‘Tried To Disrupt Our Democracy, They Failed’ — McConnell Slams Rioters Who Stormed Capitol Building

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Henry Rodgers Chief National Correspondent
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Senate Majority Leader Mitch McConnell slammed the mob of Trump supporters who stormed the U.S. Capitol shortly after the Capitol was cleared.

In a speech Wednesday night on the Senate floor, McConnell went after the rioters who entered the Capitol to interrupt Congress’s counting of the Electoral College vote on Jan. 6 and a vote to certify President-elect Joe Biden’s win against President Donald Trump. McConnell said the Senate will move forward to get their job done “tonight.”

“The United States Senate will not be intimidated. We will not be kept out of this chamber by thugs, mobs or threats. We will not bow to lawlessness or intimidation. We are back at our posts. We will discharge our duty under the Constitution for our nation. And we are going to do it tonight,” McConnell said.

“This afternoon, Congress began the process of honoring the will of the American people and counting the Electoral College votes. We have fulfilled this solemn duty every four years for more than two centuries. Whether our nation has been at war or at peace, under all manner of threats, even during an ongoing armed rebellion and Civil War, the clockwork of our democracy has carried on,” he continued.


“The United States and the United States Congress have faced down much greater threats than the unhinged crowd we saw today. We have never been deterred before and we will not be deterred today. They tried to disrupt our democracy. They failed,” McConnell continued. (RELATED: ‘Pipe Bomb Reported’: Hill Staff Evacuates As Pro-Trump Mob Storms Capitol Building)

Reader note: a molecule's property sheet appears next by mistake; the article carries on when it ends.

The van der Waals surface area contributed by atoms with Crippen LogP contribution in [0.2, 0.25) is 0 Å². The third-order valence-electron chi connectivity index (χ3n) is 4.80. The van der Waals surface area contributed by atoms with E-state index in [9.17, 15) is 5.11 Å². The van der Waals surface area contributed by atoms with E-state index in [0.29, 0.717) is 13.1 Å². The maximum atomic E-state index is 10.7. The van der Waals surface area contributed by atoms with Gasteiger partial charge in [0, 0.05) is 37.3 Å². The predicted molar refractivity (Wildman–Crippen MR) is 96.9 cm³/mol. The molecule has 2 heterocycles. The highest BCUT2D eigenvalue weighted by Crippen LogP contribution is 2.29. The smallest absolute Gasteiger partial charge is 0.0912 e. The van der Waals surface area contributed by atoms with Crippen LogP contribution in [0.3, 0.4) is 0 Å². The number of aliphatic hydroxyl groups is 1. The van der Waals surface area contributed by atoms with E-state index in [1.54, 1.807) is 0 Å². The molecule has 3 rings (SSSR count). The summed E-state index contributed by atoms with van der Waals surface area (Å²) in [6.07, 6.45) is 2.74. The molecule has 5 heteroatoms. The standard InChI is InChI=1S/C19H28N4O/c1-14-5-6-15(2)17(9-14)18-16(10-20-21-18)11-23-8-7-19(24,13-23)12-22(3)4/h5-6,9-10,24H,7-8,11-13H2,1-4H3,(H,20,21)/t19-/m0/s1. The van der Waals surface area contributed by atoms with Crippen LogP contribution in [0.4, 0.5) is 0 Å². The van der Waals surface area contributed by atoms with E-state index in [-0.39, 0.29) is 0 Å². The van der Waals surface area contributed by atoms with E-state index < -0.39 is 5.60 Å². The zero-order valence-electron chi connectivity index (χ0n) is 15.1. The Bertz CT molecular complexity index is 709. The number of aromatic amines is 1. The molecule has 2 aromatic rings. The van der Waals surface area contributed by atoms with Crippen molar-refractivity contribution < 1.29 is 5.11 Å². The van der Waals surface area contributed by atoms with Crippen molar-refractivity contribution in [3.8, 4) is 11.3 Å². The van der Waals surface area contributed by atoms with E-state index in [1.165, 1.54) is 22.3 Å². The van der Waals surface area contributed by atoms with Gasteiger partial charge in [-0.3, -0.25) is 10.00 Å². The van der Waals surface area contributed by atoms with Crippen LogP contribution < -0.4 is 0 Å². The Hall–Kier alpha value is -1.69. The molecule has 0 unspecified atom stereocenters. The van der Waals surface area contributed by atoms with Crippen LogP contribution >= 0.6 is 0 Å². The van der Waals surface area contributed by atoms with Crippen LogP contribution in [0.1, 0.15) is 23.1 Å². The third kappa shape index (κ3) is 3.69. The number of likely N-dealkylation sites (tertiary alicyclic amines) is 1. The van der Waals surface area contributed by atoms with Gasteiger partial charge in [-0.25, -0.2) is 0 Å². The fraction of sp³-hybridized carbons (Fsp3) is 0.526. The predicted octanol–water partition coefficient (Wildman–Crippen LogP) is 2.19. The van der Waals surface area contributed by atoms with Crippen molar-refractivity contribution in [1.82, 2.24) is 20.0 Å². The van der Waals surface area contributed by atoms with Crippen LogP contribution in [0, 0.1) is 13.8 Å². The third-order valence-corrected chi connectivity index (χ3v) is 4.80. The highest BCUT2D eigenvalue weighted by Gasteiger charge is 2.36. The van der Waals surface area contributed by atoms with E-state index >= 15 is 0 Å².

Senate Majority Leader Mitch McConnell (R-KY) leaves the House chamber for the Senate to consider objections to certify Electoral College votes during a joint session of Congress at the U.S. Capitol on January 6, 2021 in Washington, DC. (Photo by J. Scott Applewhite-Pool/Getty Images)

“We’ll follow our precedents, our laws, and our Constitution to the letter. And we will certify the winner of the presidential election,” he added. (RELATED: REPORT: Woman Shot In Capitol Building Dead)

There were at least a dozen senators who said they will object during Congress’s counting of the Electoral College vote. Republican Missouri Sen. Josh Hawley was the first senator to make the announcement Thursday, citing big-tech platforms’ alleged interference in the election in support of Biden and claiming election laws were broken in Pennsylvania.

It is not yet clear as to if the riots will change senators’ votes.

Eleven Republican senators, led by Texas Sen. Ted Cruz, announced Saturday that they would also object to the certification of states’ Electoral College votes when Congress meets on Jan. 6. (RELATED: 11 Republican Senators – Led By Ted Cruz – Will Object To Electoral College Certification)

Vice President Mike Pence, who is overseeing the Jan. 6 meeting of Congress, said he will “follow the law” and returned to the Capitol Wednesday night after it was cleared by law enforcement.